South China's Guangzhou City, a major destination for migrant farmer workers, plans to extend online job interviews to farmers to a further 55 administrative districts nationwide this year.
The plan was unveiled days after the Guangdong provincial legislature adopted a proposal that a channel targeting migrant workers should be opened at a local TV station to tell them about job vacancies and for job training.
Guangzhou, capital of Guangdong Province, had already launched the "remote job interview" system in 2003 with 45 administrative districts including Bose in Guangxi and Chengdu in Sichuan. It plans to extend the system to a further 55 other districts this year, said Zhao Baoying, director of Guangzhou Human Resources Market Service Center, Wednesday.
Guangzhou companies put recruitment information into the system's database for migrant workers to remotely search. Internet job interviews can also be held, according to Zhao.
The system can save the job-seeking migrant workers from much travel, the official added.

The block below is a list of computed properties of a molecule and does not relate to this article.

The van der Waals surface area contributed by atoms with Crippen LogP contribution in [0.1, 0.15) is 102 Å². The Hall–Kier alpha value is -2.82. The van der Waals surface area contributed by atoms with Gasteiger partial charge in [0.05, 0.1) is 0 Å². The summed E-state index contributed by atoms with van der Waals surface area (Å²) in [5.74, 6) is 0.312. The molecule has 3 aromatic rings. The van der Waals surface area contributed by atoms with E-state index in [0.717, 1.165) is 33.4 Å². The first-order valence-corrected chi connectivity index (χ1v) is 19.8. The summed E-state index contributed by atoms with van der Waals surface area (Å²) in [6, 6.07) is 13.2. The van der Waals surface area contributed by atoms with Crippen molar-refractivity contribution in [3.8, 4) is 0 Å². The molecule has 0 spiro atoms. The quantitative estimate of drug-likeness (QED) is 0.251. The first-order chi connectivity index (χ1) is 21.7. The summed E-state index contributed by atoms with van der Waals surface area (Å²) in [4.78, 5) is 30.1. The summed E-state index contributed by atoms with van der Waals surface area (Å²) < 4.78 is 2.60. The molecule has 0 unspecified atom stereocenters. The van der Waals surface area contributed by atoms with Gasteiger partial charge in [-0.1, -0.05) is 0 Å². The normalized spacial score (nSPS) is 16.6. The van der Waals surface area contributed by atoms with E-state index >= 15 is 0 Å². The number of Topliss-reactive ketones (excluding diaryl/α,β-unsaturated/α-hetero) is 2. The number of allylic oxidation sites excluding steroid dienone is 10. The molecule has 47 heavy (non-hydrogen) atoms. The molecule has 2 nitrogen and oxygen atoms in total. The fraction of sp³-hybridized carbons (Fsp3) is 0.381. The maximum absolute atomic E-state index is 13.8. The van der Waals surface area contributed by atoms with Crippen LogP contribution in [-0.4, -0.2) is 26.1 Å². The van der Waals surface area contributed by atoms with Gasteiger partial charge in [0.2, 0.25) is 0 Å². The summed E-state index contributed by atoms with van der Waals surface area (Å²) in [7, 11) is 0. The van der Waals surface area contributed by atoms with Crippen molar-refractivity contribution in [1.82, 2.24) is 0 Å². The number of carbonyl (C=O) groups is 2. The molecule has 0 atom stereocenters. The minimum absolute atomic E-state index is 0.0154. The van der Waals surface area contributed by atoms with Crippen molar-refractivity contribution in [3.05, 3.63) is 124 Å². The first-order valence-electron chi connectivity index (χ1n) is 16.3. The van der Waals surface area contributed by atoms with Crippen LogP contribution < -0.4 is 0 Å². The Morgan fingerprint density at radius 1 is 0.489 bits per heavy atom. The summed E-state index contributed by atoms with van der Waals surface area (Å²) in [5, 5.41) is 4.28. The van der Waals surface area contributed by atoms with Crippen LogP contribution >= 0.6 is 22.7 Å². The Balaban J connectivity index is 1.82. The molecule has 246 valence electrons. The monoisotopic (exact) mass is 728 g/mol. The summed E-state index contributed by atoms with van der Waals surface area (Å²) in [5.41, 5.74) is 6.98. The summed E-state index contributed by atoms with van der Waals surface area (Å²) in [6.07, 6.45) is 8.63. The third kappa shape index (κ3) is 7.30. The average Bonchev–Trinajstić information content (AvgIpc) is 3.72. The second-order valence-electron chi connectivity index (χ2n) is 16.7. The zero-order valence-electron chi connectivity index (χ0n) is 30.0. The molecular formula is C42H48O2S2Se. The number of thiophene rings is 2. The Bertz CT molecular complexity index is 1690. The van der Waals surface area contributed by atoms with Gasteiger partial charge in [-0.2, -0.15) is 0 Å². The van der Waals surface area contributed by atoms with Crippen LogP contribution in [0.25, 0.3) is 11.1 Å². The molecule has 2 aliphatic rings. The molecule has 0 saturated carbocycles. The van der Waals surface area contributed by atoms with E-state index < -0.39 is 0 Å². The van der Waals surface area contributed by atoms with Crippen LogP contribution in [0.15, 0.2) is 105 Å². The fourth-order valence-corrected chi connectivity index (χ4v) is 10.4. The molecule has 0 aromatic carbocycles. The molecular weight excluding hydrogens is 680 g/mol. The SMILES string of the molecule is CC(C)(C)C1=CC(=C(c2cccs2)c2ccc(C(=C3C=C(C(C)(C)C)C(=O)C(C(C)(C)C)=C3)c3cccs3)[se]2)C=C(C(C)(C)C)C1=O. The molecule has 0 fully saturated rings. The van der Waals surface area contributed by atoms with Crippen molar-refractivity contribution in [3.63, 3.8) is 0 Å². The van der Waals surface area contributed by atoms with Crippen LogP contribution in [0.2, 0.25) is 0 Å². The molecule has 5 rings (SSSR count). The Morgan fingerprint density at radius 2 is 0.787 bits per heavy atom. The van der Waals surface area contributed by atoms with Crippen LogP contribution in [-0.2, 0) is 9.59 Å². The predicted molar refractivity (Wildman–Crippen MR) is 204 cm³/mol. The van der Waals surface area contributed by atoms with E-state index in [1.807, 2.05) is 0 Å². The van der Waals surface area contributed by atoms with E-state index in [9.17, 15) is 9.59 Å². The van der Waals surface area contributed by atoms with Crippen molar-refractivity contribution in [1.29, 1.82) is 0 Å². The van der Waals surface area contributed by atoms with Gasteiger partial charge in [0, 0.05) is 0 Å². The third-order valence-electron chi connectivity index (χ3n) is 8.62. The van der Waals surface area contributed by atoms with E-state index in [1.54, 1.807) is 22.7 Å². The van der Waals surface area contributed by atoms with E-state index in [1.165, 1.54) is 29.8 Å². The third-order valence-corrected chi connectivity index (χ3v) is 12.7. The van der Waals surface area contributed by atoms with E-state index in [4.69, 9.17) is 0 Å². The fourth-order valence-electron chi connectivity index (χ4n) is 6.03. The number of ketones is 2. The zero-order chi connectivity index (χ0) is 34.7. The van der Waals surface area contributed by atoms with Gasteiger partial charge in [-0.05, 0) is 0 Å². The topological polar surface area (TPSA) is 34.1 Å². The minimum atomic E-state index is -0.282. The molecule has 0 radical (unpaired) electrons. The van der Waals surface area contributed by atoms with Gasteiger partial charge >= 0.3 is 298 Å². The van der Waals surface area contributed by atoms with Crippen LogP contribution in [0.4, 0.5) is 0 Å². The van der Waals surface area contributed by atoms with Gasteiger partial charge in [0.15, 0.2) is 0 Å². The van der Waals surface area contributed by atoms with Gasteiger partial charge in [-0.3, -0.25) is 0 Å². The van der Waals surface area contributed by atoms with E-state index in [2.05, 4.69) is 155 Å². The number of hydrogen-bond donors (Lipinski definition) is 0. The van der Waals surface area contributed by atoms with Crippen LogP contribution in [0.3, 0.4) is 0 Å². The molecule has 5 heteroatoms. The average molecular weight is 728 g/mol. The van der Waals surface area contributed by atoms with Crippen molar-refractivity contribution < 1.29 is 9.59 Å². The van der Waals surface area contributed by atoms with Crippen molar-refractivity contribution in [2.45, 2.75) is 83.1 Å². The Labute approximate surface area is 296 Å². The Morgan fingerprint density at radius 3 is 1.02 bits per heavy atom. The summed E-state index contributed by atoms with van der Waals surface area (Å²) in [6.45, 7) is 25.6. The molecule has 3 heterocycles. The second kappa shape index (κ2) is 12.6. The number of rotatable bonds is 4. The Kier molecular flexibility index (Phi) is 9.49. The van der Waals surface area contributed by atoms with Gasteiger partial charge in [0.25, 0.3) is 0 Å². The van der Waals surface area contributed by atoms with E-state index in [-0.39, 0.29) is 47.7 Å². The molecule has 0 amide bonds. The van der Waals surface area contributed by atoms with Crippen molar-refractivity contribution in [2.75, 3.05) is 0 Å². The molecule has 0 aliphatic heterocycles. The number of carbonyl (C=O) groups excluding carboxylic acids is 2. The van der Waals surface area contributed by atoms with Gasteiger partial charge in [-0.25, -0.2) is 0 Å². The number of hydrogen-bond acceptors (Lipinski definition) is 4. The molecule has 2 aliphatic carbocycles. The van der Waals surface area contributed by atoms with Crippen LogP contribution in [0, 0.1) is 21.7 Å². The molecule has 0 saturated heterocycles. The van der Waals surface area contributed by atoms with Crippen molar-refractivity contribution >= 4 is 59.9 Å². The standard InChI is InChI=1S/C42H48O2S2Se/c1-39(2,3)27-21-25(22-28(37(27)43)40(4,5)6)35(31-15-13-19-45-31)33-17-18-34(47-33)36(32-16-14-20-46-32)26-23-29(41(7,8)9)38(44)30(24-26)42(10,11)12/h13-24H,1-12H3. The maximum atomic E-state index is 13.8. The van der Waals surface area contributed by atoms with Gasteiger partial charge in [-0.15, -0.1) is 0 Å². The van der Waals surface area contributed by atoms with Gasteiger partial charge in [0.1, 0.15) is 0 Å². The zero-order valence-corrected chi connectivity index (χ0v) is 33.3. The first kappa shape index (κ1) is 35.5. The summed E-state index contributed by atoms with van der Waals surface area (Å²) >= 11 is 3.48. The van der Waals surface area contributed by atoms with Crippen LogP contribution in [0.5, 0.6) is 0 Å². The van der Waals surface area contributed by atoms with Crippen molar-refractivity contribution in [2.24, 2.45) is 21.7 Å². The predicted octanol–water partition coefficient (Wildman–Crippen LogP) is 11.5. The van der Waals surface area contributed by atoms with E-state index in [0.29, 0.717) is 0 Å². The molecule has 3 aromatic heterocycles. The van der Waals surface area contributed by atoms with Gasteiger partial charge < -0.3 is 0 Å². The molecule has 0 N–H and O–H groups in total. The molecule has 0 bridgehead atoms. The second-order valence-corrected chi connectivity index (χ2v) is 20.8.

As the global financial crisis took a toll on the economy, about 20 million migrant workers in the country returned to the countryside from cities without jobs, according to Chen Xiwen, director of the office of the central leading group on rural work, early this month.
An estimated 600,000 migrant workers have left China's major manufacturing center Guangdong Province because of unemployment last year in 2008 after the worldwide financial crisis hit the region.
Guangdong provincial human resources and social security department predicted that in the first quarter of this year, the province was expecting an influx of 2.6 million migrant workers from outside Guangdong who don't have clear job offers.
Guangzhou's online job interview system was welcomed in many areas, especially those having an abundant supply of laborers.
Zheng Qiang, a labor official in the southwestern Sichuan Province, said the system would greatly reduced costs when migrant farmers were looking for jobs.
Zheng said that about 12 million laborers left Sichuan for jobs in other provinces every year and more than 5 million work in China's industrial powerhouse of the Pearl River Delta region.